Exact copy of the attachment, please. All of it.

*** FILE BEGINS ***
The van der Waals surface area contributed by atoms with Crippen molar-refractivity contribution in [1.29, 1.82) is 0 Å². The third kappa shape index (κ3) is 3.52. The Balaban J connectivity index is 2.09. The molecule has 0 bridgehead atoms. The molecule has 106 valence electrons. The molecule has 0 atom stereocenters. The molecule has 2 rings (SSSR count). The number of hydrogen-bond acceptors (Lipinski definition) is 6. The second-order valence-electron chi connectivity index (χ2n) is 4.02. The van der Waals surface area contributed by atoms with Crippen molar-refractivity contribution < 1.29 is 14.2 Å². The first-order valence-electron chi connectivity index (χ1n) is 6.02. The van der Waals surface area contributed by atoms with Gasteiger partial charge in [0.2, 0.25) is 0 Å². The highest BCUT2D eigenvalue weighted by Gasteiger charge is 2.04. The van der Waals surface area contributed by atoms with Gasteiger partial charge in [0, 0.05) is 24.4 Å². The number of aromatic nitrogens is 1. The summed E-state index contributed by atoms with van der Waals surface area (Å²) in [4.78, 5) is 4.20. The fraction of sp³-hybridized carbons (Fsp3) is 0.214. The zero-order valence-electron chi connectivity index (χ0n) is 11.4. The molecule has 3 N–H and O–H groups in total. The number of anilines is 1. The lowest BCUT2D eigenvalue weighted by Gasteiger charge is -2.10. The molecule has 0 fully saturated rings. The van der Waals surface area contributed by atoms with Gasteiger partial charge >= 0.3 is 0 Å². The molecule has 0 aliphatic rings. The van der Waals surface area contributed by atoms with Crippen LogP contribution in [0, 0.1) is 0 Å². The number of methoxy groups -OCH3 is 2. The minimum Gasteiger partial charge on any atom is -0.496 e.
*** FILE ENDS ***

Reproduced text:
The van der Waals surface area contributed by atoms with Crippen molar-refractivity contribution in [1.29, 1.82) is 0 Å². The third kappa shape index (κ3) is 3.52. The Balaban J connectivity index is 2.09. The molecule has 0 bridgehead atoms. The molecule has 106 valence electrons. The molecule has 0 atom stereocenters. The molecule has 2 rings (SSSR count). The number of hydrogen-bond acceptors (Lipinski definition) is 6. The second-order valence-electron chi connectivity index (χ2n) is 4.02. The van der Waals surface area contributed by atoms with Crippen molar-refractivity contribution < 1.29 is 14.2 Å². The first-order valence-electron chi connectivity index (χ1n) is 6.02. The van der Waals surface area contributed by atoms with Gasteiger partial charge in [0.2, 0.25) is 0 Å². The highest BCUT2D eigenvalue weighted by Gasteiger charge is 2.04. The van der Waals surface area contributed by atoms with Gasteiger partial charge in [0, 0.05) is 24.4 Å². The number of aromatic nitrogens is 1. The summed E-state index contributed by atoms with van der Waals surface area (Å²) in [4.78, 5) is 4.20. The fraction of sp³-hybridized carbons (Fsp3) is 0.214. The zero-order valence-electron chi connectivity index (χ0n) is 11.4. The molecule has 3 N–H and O–H groups in total. The number of anilines is 1. The lowest BCUT2D eigenvalue weighted by Gasteiger charge is -2.10. The molecule has 0 fully saturated rings. The van der Waals surface area contributed by atoms with Gasteiger partial charge >= 0.3 is 0 Å². The molecule has 0 aliphatic rings. The van der Waals surface area contributed by atoms with Crippen LogP contribution in [0, 0.1) is 0 Å². The number of methoxy groups -OCH3 is 2. The minimum Gasteiger partial charge on any atom is -0.496 e.